ROCK FALLS – Mike Swanson has an insulin pump attached to his waist. He suffers from a host of medical problems.
His wife, Marlene, holds a cane. She recently had surgery on her left leg.
They’re not ready to move out of their trailer in the mobile home park at 1507 W. Route 30 in Rock Falls, which is across from Dohrn, a trucking company.
But they might have to. The city of Rock Falls mailed notices to the trailer park’s residents that the park’s owner must cease operations within 7 days unless violations of city regulations are corrected.
Related: Mobile home park could be shut down
Swanson, 57, and his wife, 48, moved into their trailer in October. They lived in the park some years before.
Just before winter, they said, the city sent them and other residents a list of problems that needed to be corrected.
Then the worst winter in years began, not the time to begin projects, the Swansons said.
“I think this is wrong. Our bills are paid. Our taxes are paid,” Mike said as he was leaning against the back of his pickup truck. “They’re not giving enough time. They’ve been wanting to shut down this place for a long time. Where are you going to put everyone?”
His wife, sitting on the trailer’s front steps, said the mobile home park is a lot cleaner than it used to be.
Next door, a 28-year-old man, who declined to be named, was standing outside holding a soda in a can insulator. He said he heard about the city’s warning from his neighbor, Marie Aguilar, only a few minutes before a reporter arrived. He said he never received a notice from the city.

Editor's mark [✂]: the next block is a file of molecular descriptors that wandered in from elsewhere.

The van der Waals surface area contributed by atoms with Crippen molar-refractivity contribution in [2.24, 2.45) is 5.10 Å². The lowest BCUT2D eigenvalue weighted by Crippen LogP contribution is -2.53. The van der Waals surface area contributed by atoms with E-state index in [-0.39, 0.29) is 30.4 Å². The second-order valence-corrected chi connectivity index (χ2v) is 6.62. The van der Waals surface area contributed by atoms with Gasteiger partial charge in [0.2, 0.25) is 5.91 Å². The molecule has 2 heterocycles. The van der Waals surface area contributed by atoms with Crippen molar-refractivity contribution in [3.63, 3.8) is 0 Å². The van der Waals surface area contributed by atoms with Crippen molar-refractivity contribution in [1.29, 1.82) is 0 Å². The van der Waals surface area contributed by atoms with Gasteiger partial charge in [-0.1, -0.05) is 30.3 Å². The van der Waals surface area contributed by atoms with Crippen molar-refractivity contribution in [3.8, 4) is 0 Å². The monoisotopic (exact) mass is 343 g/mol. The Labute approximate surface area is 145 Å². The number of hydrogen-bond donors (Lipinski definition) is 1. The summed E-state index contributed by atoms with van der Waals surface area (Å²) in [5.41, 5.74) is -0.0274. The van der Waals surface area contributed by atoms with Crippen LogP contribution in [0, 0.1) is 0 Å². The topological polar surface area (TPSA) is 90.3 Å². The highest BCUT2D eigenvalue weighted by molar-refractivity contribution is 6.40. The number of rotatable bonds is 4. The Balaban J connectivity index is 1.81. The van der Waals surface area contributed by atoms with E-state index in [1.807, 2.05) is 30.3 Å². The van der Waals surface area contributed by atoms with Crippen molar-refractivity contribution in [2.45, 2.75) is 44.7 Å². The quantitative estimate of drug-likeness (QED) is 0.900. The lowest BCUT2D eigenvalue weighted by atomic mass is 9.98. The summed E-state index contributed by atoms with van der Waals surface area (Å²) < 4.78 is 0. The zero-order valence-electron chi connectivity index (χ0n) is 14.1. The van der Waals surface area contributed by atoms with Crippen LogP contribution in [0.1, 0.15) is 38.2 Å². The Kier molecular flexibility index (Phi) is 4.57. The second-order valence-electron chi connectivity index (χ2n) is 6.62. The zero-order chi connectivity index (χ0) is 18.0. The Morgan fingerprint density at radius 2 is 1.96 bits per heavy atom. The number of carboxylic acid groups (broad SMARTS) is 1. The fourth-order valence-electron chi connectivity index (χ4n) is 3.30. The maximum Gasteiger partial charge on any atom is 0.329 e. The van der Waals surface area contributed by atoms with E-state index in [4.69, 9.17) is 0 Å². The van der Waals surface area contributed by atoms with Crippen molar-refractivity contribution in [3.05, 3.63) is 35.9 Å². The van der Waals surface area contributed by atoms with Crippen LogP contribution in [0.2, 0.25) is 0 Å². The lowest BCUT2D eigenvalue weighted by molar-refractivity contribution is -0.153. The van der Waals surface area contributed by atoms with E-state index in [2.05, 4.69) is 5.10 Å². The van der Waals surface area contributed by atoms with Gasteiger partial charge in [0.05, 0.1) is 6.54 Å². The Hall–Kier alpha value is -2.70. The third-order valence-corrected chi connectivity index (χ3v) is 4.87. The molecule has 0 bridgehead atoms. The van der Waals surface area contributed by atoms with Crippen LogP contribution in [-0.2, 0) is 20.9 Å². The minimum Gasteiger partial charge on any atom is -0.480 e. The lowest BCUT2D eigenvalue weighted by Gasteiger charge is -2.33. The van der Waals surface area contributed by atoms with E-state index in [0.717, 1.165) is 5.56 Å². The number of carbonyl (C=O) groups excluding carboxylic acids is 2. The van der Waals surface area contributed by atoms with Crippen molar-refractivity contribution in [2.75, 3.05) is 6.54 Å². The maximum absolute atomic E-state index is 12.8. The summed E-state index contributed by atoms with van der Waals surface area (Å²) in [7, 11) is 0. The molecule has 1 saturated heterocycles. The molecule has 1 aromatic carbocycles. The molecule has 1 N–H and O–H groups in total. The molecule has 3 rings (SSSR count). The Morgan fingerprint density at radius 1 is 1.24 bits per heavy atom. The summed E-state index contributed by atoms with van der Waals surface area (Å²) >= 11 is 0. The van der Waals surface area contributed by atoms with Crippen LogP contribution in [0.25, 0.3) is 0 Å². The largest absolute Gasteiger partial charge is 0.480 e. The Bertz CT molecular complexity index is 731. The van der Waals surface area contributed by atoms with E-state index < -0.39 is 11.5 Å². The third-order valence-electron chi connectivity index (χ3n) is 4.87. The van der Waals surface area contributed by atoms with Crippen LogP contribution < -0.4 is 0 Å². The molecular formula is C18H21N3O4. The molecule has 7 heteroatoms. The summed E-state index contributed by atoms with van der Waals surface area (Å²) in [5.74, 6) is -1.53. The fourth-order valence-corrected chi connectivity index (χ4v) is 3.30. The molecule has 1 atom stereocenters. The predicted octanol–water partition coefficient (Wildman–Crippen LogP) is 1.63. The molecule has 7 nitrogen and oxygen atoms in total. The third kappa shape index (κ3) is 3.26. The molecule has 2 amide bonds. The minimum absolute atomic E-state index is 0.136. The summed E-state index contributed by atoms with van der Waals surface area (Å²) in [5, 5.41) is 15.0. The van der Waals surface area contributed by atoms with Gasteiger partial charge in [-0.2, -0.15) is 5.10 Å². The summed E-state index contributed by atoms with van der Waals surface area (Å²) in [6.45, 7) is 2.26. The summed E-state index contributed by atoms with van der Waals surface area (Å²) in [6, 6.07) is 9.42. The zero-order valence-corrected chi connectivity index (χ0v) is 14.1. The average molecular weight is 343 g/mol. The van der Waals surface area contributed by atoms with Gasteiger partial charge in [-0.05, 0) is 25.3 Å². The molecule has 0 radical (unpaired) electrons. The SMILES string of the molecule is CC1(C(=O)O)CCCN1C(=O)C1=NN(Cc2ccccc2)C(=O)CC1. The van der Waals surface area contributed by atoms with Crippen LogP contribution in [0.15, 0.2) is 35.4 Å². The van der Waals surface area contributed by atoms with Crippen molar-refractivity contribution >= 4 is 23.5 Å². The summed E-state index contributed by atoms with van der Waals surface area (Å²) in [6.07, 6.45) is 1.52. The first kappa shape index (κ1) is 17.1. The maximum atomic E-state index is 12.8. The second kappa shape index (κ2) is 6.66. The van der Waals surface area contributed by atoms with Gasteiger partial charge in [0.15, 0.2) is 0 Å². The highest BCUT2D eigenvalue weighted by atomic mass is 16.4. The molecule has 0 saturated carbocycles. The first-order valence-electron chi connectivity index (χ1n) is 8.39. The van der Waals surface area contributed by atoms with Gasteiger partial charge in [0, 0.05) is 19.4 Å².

“Currently, I don’t have a job,” he said. “It’ll be hard for me to fix this place.”
Aguilar, 37, lives with her boyfriend, son, daughter and grandson. She’s not sure what she’s going to do if the city follows through on its warning. She doubted whether another mobile home park would accept her trailer.
Many of the city’s listed violations, including the requirement for window screens, are “stupid things,” she said.
“They’re going to leave 22 families without homes because of screens,” Aguilar said with tears in her eyes.
Many of the people are disabled and are unable to quickly correct problems, she said.
“We’re all happy there,” Aguilar said. “We’re a little community. We get along.”